Saturday, March 22, 2008

The great car debate

My guys are coming home tonight. Assuming their plane gets in as scheduled, they'll be home just past my bedtime. They're leaving the 80 degree weather and sunshine (although it's supposed to storm there today) to come home to the 8 inches of snow I refuse to shovel from my driveway since it will all melt by tomorrow.

I've pretty much recovered from the shock/humor of the Girls Gone Wild truck photo that Craig sent me. He has promised me that it was just a joke (although it really was on the beach where they were staying). Rumor has it he did a few quick jogs down near the pier just to see if there was any action. He's 16. I would expect that, although I absolutely don't approve.

When he gets back, we'll jump back into where we left off on the great car debate. This 3-way debate has been roiling for a year now, about the time that Craig started driver's ed. Some may say my kids are spoiled (but really, they're supposed to smell bad, they're teenage boys!). I prefer to think that I'm minimizing inconveniencing myself. Craig wants a car. I want Craig to have a car. I've wanted that for awhile. I thought if we got him one prior to him getting his license, he could get a good feel for driving it while one of his parents--ok his dad-- was in the car with him. Dad didn't see it the same way, and since Craig spent the fall in an especially surly state when it came to dealing with me, I chose not to fight that battle.

Now as summer approaches and he's going to need to be taken to football workouts, baseball practices and games, and potentially a job (someone other than me needs to pay the $3.50 a gallon for the gas), I think both parents are now in agreement that the time has come for him to have some wheels. It helps that his older brother sells cars--we can help out multiple family members. But the battle is now over what TYPE of car (and how old) to buy.

I'm a mom--a very paranoid mom. I want sheet metal, lots and lots of sheet metal, as well as the most advanced safety features that technology can provide. If he were driving my vehicle, that's what he'd have. Not that I'd buy him a brand spanking new car--I'm not that generous. I prefer one that is 2-3 years old, fairly low mileage, and that will get him through his college years reliably, especially since he wants to go to college in Georgia or Virginia. Dad has been leaning to something a bit older, but I think I have him convinced that in the long run, spending a bit more right now will cost us less than having to pay for a new water pump or engine or the various other things that we encountered when we bought a highly seasoned car for the oldest child a decade ago. I'm thinking a nice Ford 500 or something of that ilk. (we're a Ford family; my dad worked for Ford for over 30 years, and my son sells for a Ford dealership.)

Craig has other ideas. He's looking at pick-em-up trucks (uh, no, sorry), or boats. You know, the kind of cars we had to drive when we were teenagers cuz that's what our parents had--the Crown Vics, Grand Marquis's and Caddy's of the world. Old ones. Beat up ones. Sure they have lots of sheet metal, but I'm just not buying it. Of course in one of our latest text messaging exchanges, he informed me that he wants a motorcycle. Nice and fuel efficient. Not much sheet metal though, and not very practical for our Michigan winters. I asked him what his dad says. The reply "When you move out and you're on your own, and you have money you can buy whatever you want. But that's a long way away." Now I don't have a leg to stand on for this one. I didn't get a car until I was done with college, and I bought an Escort that my dad had been leasing. When I was 16, I drove my dad's 73 Maverick (3 on the tree baby!) or my mom's 76 LTD II station wagon. I also had a motorcycle. Well, my brother had a motorcycle, but he was in the Army and was stationed in Germany, so it was mine, all mine. So I'm going to leave this debate to Craig and his dad. What would YOU do?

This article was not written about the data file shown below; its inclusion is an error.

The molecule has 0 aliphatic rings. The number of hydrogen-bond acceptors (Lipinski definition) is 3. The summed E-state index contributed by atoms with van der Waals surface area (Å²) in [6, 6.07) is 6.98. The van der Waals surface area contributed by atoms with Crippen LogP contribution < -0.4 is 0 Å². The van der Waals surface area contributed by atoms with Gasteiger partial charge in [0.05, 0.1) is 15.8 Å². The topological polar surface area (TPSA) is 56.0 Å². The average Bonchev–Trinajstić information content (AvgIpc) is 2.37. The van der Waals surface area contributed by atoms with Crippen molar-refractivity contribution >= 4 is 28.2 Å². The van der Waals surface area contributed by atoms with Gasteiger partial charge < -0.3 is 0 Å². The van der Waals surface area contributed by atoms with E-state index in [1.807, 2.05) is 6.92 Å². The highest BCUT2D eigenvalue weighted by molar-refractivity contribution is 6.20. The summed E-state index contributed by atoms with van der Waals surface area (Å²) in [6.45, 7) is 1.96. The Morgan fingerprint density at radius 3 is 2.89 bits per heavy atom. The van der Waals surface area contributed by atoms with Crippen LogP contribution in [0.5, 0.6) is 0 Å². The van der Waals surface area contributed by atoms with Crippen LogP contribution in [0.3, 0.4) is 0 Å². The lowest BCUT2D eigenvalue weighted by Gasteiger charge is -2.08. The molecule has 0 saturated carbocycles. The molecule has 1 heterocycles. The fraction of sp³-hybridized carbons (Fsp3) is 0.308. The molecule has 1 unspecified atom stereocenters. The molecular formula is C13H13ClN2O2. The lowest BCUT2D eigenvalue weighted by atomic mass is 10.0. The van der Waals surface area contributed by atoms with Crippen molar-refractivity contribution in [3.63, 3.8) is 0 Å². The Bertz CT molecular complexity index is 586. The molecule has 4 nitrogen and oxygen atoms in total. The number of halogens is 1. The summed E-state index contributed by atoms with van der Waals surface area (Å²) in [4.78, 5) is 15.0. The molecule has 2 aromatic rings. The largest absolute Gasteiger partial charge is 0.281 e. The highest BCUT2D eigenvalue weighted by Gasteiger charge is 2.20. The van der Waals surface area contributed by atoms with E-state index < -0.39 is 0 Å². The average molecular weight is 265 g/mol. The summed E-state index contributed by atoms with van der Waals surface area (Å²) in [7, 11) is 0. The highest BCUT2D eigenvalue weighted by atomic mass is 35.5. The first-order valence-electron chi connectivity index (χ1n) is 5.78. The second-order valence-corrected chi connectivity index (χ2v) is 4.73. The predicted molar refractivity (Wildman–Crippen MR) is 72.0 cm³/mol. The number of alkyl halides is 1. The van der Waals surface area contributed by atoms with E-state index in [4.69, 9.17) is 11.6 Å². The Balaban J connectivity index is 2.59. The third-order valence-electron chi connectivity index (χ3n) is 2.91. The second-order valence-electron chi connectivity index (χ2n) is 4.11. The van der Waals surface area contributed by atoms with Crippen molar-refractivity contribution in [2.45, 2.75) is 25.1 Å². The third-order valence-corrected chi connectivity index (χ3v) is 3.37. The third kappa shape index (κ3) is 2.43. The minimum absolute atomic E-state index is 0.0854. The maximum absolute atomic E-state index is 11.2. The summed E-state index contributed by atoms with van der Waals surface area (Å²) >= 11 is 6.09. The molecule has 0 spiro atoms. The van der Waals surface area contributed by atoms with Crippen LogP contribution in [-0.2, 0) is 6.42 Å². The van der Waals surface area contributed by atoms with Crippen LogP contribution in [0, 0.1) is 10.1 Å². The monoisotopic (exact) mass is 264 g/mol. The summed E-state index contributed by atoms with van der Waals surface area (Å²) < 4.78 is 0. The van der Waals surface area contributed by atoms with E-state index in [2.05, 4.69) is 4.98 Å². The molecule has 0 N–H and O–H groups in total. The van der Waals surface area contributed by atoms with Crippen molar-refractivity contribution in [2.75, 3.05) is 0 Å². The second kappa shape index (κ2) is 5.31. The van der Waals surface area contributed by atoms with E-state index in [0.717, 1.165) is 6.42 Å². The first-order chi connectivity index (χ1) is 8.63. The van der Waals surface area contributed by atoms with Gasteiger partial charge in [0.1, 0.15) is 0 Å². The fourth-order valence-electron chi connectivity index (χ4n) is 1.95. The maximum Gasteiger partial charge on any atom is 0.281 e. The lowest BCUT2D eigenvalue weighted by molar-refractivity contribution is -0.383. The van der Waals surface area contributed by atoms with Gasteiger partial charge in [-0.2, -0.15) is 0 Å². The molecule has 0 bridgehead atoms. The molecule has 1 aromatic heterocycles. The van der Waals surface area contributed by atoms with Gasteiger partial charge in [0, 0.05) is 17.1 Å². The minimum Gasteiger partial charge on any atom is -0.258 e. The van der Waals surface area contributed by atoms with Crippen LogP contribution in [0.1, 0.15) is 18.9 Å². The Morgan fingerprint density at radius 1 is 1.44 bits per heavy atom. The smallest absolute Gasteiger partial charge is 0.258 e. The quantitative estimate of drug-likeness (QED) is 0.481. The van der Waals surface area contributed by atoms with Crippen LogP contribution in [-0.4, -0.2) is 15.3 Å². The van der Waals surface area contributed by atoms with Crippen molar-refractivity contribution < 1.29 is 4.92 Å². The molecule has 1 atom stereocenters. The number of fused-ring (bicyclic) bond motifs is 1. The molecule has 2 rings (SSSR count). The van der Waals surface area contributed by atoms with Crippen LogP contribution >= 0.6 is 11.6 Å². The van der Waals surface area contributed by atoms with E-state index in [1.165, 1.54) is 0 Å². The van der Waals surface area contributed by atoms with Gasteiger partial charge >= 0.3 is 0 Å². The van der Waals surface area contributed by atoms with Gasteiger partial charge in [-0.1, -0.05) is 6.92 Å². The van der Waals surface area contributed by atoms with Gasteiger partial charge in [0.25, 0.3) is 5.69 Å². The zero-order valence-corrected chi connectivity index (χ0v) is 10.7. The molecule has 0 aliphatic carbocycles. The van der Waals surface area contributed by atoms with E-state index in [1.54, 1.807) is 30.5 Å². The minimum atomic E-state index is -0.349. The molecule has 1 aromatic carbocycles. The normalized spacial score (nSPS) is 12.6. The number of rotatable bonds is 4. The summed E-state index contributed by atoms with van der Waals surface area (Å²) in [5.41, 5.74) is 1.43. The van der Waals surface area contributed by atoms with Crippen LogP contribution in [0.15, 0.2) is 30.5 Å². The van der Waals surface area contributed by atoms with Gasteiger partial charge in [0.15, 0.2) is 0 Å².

Anonymous said...

Honestly, I wouldn't park an expensive car in the HS parking lot. Have you seen how some of those kids drive????
They say what you drive is a extension of your personality. Since you would like to stay with the ford line up......I'm thinking Craig would look good in a Mustang :)

Phyllis said...

They aren't any worse than some of my friends (or yours) were when we were kids. It's a matter of perspective I guess.

Mustang was on the wish list. Are you selling yours?? Do you still have yours?? We entered the contest from the new Knight Rider show, and Craig was really hoping we'd get the Roush Mustang from that. Do you know how much it costs to insure one of those for a 16 year old?? (Ha!)

Next fun car we get like that will be the Thunderbird for mom!

Anonymous said...

I'm for lots of sheet metal. Anything else requires too much thinking for me ;)

Anonymous said...

My first car was a brand-new Plymouth Colt. I used to swear that it was made out of aluminum foil. I had a full ride in academics so I took out a student loan to pay for it at a whopping $100 per month for three years.

I think I'm still paying it off.

Anonymous said...

I actually had to buy it to find out that the boys, backpacks, etc.
really wouldn't fit. Unfortunately I sold it with only 3,000 mi on it.

Phyllis said...

Craig read your comments CM--he spent the last 15 minutes pulling up the Mustangs that are on the Brondes lots. Convertibles. He informed me that I ruined his night by saying no to the Mustang. Maybe someday he'll forgive me, although it's not likely until he's dealing with his OWN 16 year old.

Anonymous said...

Phyllis, check out your email. I sent a pic of a GT67. Craig will like that one. But, tell him I agree with you also, safety first.

Phyllis said...

um. he can drive the edge. this car would be MOM's mid-life crisis car (although I REALLY, REALLY want a thunderbird)